Tracking online conversations

Tom Foremski wrote this morning about a presentation that included some possible future products from Technorati. I won’t comment on future products, but it’s interesting to take a look at some of the underlying issues some bloggers are worried about.

Commercial Use

Can another company make money off of your content? I currently receive a lot of referral traffic from a variety of search services such as Google, Yahoo!, and MSN. Each search company sells advertisements alongside an excerpt of my content. I have no problem with Google, Yahoo!, and MSN making money off of my content because they also send me enough traffic for me to make money by reputation or by my own advertisements.

Each company benefitting from my content should provide me a way to opt-out without me resorting to banning IP addresses. Lack of exclusion my main complaint about services such as Ping-o-Matic RPC or Feedmesh.

Who is listening?

Technorati is offering services that will help companies control their corporate message by identifying those blogs and their social network, that have posted around the “wrong” message. Then, I would imagine, some sort of corporate “SWAT” team could parachute in and engage those off-message bloggers.

I expect any alert service or intelligence product would have uses for good and evil. Many people currently subscribe to ego searches in blog search engines and news searches through Google News alerts allowing you to watch millions of sources for mentions of the terms of interest any many companies act on those data today.

A service such as Google or Technorati does not interpret a message as right or wrong, but a person interprets the conversation and may choose to take action or simply listen. I know many small software businesses tracking online conversations around their products. If I mention NetNewsWire or Ecto I might attract the attention of Brent Simmons or Adriaan Tijsseling after they receive a news alert about their product. I like being engaged by Brent and Adriaan and it definitely keeps me more honest. Brent and Adriaan both have blogs but they also engage their users, answer questions, and join in the conversation across the blogosphere. I expect companies that want to understand online content and use the content as a focus group and a feedback loop to be good actors or learn along the way.

Thoughts on the future

I continue to believe content rights will be a huge point of contention this year. There will be advertisements alongside the full content of the content you publish to a feed service, an e-mail service, and even perhaps desktop search. Browsers such as Opera display advertisements for every page rendered by the free version of their software. I discover new uses of my content with each new user-agent. I continue to publish, ban the bad actors, and explore new ways of interacting with data.

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Commentary on "Tracking online conversations":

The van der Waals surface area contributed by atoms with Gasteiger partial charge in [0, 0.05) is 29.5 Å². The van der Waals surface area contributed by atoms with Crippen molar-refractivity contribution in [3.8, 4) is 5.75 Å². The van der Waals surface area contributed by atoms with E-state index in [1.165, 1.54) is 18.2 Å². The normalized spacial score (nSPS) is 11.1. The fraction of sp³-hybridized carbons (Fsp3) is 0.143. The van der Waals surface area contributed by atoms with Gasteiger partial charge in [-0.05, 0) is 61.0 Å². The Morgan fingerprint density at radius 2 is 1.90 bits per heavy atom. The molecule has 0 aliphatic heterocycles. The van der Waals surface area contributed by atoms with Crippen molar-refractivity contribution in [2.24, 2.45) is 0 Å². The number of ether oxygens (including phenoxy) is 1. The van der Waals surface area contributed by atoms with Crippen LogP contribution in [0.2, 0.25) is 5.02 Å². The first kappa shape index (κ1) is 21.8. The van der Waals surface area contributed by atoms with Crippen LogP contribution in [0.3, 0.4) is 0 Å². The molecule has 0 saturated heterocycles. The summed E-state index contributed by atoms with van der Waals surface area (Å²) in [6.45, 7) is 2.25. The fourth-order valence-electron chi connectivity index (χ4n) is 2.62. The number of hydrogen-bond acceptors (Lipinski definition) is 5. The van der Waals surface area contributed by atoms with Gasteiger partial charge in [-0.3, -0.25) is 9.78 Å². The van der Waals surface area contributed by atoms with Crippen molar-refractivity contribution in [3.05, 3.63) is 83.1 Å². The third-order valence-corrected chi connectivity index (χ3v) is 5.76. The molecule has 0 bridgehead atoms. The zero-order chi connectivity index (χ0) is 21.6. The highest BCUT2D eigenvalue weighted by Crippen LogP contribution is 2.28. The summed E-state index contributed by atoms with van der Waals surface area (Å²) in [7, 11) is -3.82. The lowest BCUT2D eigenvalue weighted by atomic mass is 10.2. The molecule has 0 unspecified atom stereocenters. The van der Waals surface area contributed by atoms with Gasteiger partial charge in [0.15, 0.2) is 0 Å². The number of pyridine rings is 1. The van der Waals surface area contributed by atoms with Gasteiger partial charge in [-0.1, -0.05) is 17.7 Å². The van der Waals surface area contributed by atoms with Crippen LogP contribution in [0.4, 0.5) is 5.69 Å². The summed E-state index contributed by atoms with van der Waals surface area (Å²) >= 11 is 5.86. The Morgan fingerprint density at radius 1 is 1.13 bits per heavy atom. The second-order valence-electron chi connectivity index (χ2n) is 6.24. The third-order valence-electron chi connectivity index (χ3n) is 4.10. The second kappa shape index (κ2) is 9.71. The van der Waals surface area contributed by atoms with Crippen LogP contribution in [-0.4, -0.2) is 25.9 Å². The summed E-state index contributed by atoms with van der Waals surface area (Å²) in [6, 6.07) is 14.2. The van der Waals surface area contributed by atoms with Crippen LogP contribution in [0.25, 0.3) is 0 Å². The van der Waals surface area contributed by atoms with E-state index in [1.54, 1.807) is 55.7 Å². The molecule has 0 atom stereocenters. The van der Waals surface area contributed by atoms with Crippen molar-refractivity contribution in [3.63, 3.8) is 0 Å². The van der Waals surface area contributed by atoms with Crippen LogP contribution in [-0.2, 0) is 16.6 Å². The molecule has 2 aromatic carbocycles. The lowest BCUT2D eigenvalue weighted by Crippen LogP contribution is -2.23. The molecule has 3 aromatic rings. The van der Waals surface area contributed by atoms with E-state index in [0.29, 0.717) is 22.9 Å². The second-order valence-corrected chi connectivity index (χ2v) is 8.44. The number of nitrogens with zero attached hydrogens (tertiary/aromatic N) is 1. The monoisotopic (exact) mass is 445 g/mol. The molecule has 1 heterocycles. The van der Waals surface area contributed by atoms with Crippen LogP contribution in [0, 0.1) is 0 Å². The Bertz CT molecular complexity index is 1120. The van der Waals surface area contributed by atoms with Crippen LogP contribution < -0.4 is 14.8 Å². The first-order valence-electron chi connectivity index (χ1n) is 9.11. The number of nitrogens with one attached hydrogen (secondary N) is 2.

1. nortypig on wrote:

    I’m always a bit skeptical about putting anything on the web if it’s not up there to be shared. Grey boundaries. For instance, I have 2 blogs – 1 a normal design blog and another links blog. Neither currently have paid advertising.

    In fact in the past I think I’ve linked to several of your articles.

    So I guess what I’m saying is if you don’t want to be linked to that’s fine and I’ll cease and desist. I would only offer that couple of people in traffic at best.

    But this is exactly one of the things that may sink the idea of blogging itself – wanting full control of content rights. Not because it’s wrong but because when you start to say don’t link to me then the whole point of the web being about freely hyperlinking to documents gets screwed up.

    But I’ll respect your wishes with a polite shrug if that’s your wish.

    My web is about US and WE and not ME and MY stuff. I guess that’s the way I see it. If I’ve got valuable information I’d go for a book perhaps.

    I don’t necessarily mean this as personal criticism but rather as a social comment on what you too see as a trend for this year in pushing copyright onto blogs.

  2. Niall Kennedy on wrote:

    I have no problem with the free use of my content. I even have a Creative Commons attribution license on my content. Some people care a lot about the redistribution of their content however.

    I certainly did not intend for any individual to question how they use my content online. There’s participating in a conversation and there is also the harvesting of content and claiming it as one’s own, or selling a book of my blog posts.

    Please, continue to write about my content, excerpt at will, and even remix it if you would like. I’m not withdrawing from any conversations.

  3. Adriaan on wrote:

    Sorry, did you call me?

  4. Tim on wrote:

    My favorite was getting an IM from Dave within 15 minutes of my Technorati Toast? post. Clearly you guys eat your own dog food.

    P.S. I also thanked Dave for how responsive you had been to my spam complaints.